Ed Solero
Ed Solero on December 16, 2005 at 8:20 am

Stevebob… I wholeheartedly agree with you. This is certainly not a “movie palace” in the traditional sense of the phrase – but then, neither are probably more than 80% of the theaters listed on this site. The Ziegfeld is basically a larger more decked-out version of some of the more upscale suburban boxes that were built in the ‘60’s (like the Fox in East Setauket or the Loew’s Bay Terrace in Bayside). The seating is plush and there’s a sufficient amount of velvet and brocade trim for the theater to have passed as “elegant” in the '60’s and '70’s (sort of wedding-hall chic). I felt the same towards the former Astor Plaza, which was a bit less flashy than the Ziegfeld but shared with it the one virtue that made both places a rare treat for moviegoers, particularly as older theaters (the true palaces) were either multiplexed or razed in the '80’s and '90’s: an extraordinarily spacious single screen auditorium.

That’s still good enough reason to seek out the Ziegfeld when an interesting enough film is booked there. But, I would agree that there is nothing particularly palatial about the theater’s architectural merits and certainly nothing in its interior appointments to merit favorable comparison with true lost cinematic treasures like the Rivoli, Strand, Loew’s State or Roxy Theaters.

Edward Havens
Edward Havens on December 16, 2005 at 8:15 am

Sorry, SteveBob, but no one is pretending the Ziegfeld is anything more than it is. The last large single-screen cinema left in Manhattan.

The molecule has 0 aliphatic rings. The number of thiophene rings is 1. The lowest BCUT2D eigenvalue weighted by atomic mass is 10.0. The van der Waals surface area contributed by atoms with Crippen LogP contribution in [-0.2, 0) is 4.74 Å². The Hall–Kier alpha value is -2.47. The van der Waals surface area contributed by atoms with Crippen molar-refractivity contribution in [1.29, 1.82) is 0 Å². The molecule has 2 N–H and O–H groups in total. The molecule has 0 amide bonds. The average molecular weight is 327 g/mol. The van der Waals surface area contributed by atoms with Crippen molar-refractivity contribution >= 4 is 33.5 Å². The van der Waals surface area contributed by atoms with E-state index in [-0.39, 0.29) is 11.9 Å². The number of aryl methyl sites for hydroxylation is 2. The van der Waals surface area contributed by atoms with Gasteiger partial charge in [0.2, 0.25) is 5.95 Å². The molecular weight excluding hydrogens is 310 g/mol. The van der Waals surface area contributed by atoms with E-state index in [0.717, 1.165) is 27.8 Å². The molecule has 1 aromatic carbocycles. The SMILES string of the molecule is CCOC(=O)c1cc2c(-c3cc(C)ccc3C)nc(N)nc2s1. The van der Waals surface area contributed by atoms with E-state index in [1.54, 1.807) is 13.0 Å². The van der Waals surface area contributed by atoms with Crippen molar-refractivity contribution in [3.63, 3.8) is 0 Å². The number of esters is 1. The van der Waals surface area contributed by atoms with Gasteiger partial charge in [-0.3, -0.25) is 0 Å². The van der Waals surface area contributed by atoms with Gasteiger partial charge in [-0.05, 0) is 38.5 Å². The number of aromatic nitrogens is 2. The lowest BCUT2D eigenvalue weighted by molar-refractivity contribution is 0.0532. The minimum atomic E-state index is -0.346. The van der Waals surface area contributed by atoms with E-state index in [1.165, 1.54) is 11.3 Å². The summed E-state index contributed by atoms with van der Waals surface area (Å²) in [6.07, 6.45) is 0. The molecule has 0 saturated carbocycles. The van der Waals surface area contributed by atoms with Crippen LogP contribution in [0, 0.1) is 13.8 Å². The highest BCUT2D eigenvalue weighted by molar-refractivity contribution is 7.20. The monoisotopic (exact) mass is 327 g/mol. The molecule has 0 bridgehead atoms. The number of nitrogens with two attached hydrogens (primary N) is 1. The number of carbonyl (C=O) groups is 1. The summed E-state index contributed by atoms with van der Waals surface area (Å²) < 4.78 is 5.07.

I’ll repeat what I said in this comment section back in March of this year:

“So the Ziegfeld isn’t the greatest theatre that ever existed. So what? I’m 37 and most of the greatest theatres that did exist were torn down or mutilated in some way before I was born. Nothing I can do about that. A palace it may not be, but for what’s left in this city, I’ll take the Ziegfeld or the Beekman as many times as I can as long as they’re still here.”

Granted, the Beekman is gone, I’m now 38 and I’ve since moved back to Los Angeles, but the Ziegfeld was still a hell of a place to see a movie.

VincentParisi
VincentParisi on December 16, 2005 at 7:57 am

Remember that way back in the fall of ‘70 when Lean’s first film since his greatest success Zhivago opened he chose not the Rivoli or Criterion two great epic theaters still intact in all their Time Square glory he chose the small screened tackily appointed Ziegfeld. From the very beginning this theater superseded all the others still standing and I will never know why. One of fate’s cruel jokes I suppose.